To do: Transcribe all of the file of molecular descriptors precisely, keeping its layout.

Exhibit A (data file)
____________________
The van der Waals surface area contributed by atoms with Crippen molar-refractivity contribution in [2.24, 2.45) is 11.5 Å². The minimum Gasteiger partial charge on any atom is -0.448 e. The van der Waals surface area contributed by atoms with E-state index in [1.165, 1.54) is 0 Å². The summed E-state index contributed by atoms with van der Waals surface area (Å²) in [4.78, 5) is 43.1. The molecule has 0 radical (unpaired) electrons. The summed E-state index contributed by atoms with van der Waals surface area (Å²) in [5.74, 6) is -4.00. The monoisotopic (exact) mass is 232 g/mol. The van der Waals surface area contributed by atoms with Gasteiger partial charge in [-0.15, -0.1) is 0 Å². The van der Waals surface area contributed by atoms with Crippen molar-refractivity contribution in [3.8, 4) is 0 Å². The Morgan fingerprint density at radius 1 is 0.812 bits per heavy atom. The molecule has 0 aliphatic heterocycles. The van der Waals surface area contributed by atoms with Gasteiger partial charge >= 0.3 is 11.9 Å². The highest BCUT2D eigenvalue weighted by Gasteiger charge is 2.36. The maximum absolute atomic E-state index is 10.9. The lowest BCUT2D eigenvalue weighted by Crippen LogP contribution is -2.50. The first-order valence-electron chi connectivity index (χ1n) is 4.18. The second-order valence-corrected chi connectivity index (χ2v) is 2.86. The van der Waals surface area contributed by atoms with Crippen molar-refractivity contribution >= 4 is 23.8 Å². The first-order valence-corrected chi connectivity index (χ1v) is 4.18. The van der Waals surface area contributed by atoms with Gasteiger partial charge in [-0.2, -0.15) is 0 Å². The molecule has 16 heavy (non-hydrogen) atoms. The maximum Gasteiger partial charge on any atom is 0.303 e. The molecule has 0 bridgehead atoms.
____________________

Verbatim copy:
The van der Waals surface area contributed by atoms with Crippen molar-refractivity contribution in [2.24, 2.45) is 11.5 Å². The minimum Gasteiger partial charge on any atom is -0.448 e. The van der Waals surface area contributed by atoms with E-state index in [1.165, 1.54) is 0 Å². The summed E-state index contributed by atoms with van der Waals surface area (Å²) in [4.78, 5) is 43.1. The molecule has 0 radical (unpaired) electrons. The summed E-state index contributed by atoms with van der Waals surface area (Å²) in [5.74, 6) is -4.00. The monoisotopic (exact) mass is 232 g/mol. The van der Waals surface area contributed by atoms with Gasteiger partial charge in [-0.15, -0.1) is 0 Å². The van der Waals surface area contributed by atoms with Crippen molar-refractivity contribution in [3.8, 4) is 0 Å². The Morgan fingerprint density at radius 1 is 0.812 bits per heavy atom. The molecule has 0 aliphatic heterocycles. The van der Waals surface area contributed by atoms with Gasteiger partial charge >= 0.3 is 11.9 Å². The highest BCUT2D eigenvalue weighted by Gasteiger charge is 2.36. The maximum absolute atomic E-state index is 10.9. The lowest BCUT2D eigenvalue weighted by Crippen LogP contribution is -2.50. The first-order valence-electron chi connectivity index (χ1n) is 4.18. The second-order valence-corrected chi connectivity index (χ2v) is 2.86. The van der Waals surface area contributed by atoms with Crippen molar-refractivity contribution >= 4 is 23.8 Å². The first-order valence-corrected chi connectivity index (χ1v) is 4.18. The van der Waals surface area contributed by atoms with Gasteiger partial charge in [-0.2, -0.15) is 0 Å². The molecule has 16 heavy (non-hydrogen) atoms. The maximum Gasteiger partial charge on any atom is 0.303 e. The molecule has 0 bridgehead atoms.